• Another notable point is that public limited companies require at least two directors. Whereas, private companies can have only one director appointed.
  • A private limited company may or may not appoint a company secretary. But a public limited company must have a company secretary.
  • Private companies are allotted a minimum of 9 months for filing their annual accounts and reports. However, a public limited company gets only 6 months to do the same.
  • As the shares are available for sale to the general public. The public limited company is required to hold general meetings with all the shareholders openly. Contrarily, private limited companies do not need to hold general meetings as such.
  • A public limited company or PLC cannot initiate the business until and unless the UK Companies House issues a certificate entitling the company to commence its business. The minimum share capital requires to start a public limited company in the UK is £500000. Whereas if it is a private limited company, then the minimum share capital would be £100000.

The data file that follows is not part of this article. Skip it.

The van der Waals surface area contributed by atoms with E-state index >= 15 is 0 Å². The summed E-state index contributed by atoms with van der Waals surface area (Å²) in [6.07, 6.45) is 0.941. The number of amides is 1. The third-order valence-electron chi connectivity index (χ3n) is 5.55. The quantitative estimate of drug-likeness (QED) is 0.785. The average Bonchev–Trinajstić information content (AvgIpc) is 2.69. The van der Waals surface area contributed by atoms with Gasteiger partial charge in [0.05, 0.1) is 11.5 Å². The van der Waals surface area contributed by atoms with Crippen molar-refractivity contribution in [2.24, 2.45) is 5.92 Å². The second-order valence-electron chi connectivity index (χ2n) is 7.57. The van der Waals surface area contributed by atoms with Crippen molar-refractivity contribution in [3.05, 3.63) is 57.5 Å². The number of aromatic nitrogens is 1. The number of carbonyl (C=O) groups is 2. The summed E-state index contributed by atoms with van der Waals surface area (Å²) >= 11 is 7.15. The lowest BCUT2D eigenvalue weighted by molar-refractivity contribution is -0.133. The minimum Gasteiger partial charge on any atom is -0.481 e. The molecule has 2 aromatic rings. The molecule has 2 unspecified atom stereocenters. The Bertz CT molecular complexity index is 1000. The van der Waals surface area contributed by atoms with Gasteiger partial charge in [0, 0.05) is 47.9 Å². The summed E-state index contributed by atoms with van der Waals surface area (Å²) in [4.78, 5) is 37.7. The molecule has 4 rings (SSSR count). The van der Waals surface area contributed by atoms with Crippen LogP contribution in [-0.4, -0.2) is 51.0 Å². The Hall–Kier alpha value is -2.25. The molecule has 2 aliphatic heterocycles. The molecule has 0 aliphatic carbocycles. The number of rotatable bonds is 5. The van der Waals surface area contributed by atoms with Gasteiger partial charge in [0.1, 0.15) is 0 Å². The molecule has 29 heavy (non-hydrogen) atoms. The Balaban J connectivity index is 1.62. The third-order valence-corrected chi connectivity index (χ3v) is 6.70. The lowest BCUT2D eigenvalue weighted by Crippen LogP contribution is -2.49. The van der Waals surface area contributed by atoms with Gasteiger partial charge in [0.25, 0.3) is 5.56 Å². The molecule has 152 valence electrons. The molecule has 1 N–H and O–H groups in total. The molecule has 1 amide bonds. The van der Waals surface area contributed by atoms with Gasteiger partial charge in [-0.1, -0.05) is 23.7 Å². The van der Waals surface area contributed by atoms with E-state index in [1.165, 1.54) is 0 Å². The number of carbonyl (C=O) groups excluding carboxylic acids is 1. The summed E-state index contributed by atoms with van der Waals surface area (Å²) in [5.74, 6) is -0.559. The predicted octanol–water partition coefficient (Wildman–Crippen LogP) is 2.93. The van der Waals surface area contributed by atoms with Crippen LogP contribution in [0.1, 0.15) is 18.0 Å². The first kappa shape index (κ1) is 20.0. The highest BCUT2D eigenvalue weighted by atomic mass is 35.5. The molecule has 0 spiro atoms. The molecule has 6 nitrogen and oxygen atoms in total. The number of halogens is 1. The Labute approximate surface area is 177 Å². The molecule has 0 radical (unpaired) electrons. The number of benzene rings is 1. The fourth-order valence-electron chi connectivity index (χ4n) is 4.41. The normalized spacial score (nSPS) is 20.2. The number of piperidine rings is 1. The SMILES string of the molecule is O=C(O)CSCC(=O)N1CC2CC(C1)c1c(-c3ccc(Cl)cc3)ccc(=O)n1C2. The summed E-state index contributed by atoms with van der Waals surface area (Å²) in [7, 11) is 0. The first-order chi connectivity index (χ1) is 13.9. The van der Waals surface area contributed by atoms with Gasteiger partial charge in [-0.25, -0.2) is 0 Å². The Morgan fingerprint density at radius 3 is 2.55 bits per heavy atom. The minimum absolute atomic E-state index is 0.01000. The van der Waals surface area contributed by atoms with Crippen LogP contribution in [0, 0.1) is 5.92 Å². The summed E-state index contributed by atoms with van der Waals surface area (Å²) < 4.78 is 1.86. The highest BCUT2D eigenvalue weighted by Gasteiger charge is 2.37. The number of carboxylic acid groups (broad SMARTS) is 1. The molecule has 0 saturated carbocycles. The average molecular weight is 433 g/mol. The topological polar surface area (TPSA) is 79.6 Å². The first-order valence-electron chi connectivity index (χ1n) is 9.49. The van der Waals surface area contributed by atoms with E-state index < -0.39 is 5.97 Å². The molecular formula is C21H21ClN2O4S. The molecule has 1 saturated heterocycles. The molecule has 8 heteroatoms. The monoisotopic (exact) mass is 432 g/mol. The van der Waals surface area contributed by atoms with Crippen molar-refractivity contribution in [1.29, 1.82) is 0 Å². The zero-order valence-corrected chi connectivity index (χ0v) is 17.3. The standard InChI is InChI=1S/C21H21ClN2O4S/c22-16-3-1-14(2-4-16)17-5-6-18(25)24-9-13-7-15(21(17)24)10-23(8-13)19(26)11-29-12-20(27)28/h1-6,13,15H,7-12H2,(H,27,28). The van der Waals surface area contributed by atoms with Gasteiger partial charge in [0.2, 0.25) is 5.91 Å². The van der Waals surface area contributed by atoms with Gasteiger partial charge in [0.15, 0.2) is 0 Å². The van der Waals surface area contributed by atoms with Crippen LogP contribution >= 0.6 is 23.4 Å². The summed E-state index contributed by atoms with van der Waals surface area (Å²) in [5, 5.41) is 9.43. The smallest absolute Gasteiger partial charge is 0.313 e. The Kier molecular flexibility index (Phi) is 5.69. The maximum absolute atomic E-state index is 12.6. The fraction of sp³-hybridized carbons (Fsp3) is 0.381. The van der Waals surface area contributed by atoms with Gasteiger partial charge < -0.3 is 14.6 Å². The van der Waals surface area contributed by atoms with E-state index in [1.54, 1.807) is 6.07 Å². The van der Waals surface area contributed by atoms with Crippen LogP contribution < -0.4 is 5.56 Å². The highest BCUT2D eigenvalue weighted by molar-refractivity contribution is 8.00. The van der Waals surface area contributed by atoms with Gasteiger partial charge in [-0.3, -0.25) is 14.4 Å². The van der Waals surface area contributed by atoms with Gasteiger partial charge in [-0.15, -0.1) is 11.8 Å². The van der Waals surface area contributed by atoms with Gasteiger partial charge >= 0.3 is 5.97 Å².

• Lastly, there are no restrictions for a public limited company UK when it comes to managerial compensation. But in the case of private limited companies, managerial compensation cannot exceed more than 11 % of the net profits.

Public limited company examples  

The easiest way to find a public limited company UK is from LSE or London Stock Exchange. To be more specific, you can find the largest public limited companies or PLCs in the UK.

From the FTSE 100 (Financial Times Stock Exchange 100), also popularly known as “Footsie”. It is basically an index where the largest PLCs in the UK are grouped together. These PLCs are capable of representing the whole economy of the UK.

However, it is not mandatory for every public limited company UK to list itself on the public stock exchange. A company should be chosen if it wants to be enlisted or not, or it may not even be eligible for listing.